Brighter Than Big Data
PHOENIX — Despite competition from nonbank providers like Google Wallet and a growing consumer shift away from traditional checking accounts, credit unions are best positioned to provide what the consumer of the near future will demand. So said ProfitStars Director of Strategic Insight Lee Wetherington during his May 21 general session at the CUNA CFO Council Conference, held at the Wild Horse Pass Spa.
The financial services consumers of the future will demand transaction services that better enable them to make better financial decisions, including nudges against potentially harmful behavior, Wetherington said. Only their financial institutions have the data to enable such a service, he said.
Nontraditional providers like Google Wallet collect a lot of data, but they strive to be present during a consumer’s “zero moment of truth,” he said, when the ultimate decision to buy is made. In Google’s case, the data collected during a purchase can be used to leverage ad sales.
However, Wetherington said, that big data isn’t as valuable as the data a credit union already has on its core system. Member transaction data can tell a credit union what other financial institutions, products and services they use and how much they pay to use them. The data also provides a record of where members shop, how often and how much they spend.
That’s information consumers need and want when making purchasing decisions.
Third-party providers have already developed ways to provide the services. Wetherington shared an example from the Cedar Falls, Iowa-based software company Banno, which offers an app called Grip that takes mobile banking into the future, providing comparison shopping information along with account aggregation and tradition online banking services.
Members can use their smartphones to not only find the best deal for a product like an iPad, they can also quickly review which accounts have enough funds to pay for it. And, the app also shows the resulting balance in each account should the member decide to make the purchase.
“Only financial institutions can do this,” Wetherington said. “Nudging members when not to buy will differentiate credit unions from other providers.”
Helping members make better informed purchases is not only something they will soon demand, he said, it’s also consistent with the credit union philosophy of thrift.
Mobile payments will eventually eliminate point of sale transactions, he said. Fast food restaurants will develop apps that allow members to bypass lines at the register by placing their orders before they arrive. Instead of waiting in line, they will pick up their order that’s already waiting for them. Starbucks’ partnership with payments provider Square could use payment history to learn a user’s most commonly ordered drink and place the order when the customer walks into the coffee shop, he said. As the customer walks in, his or her photo could appear on an order screen, and a barrista would simply match the drink to the face. Payment would be made through the user’s phone, with little or no need to approach a register.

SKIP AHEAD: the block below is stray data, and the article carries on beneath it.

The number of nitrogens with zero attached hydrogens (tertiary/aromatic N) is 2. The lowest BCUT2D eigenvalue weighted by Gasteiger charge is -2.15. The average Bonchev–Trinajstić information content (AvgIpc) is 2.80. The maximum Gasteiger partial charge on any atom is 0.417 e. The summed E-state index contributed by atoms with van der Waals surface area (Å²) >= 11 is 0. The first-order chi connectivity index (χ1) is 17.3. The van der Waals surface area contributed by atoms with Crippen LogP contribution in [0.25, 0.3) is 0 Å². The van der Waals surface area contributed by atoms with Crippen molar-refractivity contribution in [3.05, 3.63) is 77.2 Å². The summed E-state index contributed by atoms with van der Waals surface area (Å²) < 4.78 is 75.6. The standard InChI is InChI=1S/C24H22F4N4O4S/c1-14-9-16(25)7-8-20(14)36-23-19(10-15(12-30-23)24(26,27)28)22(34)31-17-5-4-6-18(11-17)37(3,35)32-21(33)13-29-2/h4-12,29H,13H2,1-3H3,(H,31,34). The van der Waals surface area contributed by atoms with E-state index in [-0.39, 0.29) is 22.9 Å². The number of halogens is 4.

The mobile payments industry is worth just $270 billion, he said. In comparison, the broader mobile commerce business is estimated to be worth $1 trillion.
Wetherington also discussed “neochecking accounts” that are replacing traditional checking accounts, which are losing favor with consumers due to higher fees and lower dividends.
Check use has declined considerably from 2002, when consumers made 61% of payments by check. In 2011, he said, that number had dropped to just 23%.
For a growing number of consumers, prepaid cards provide better value, enabling them to save hundreds of dollars a year in fees.
Neochecking accounts provide more personal financial management tools and blend prepaid, debit and credit functions into one account. Access to each feature fluctuates as the consumer’s financial position grows or changes, he said.
“This isn’t like when a member qualifies for your platinum checking account, so you close their existing one and open the new one,” he said. “The account dynamically grows with the member through time.”
And, neochecking providers place more emphasis on communicating the account’s benefits.
“Credit unions do a good job of disclosing costs, but they’re not very good at tabulating the communicating the benefits,” he said.
Despite making big gains in market share, credit unions didn’t capture the bulk of consumers who closed their accounts on Bank Transfer Day, he said. Instead, the majority of consumers simply closed one big bank account and opened another.
Wetherington dubbed those who switched “money hawks,” consumers who typically keep more money in deposit accounts and check their account activity several times a day using their smartphones. Because mobile banking access is so important to this group, he said, they returned to big banks because they weren’t willing to give up the robust mobile banking access.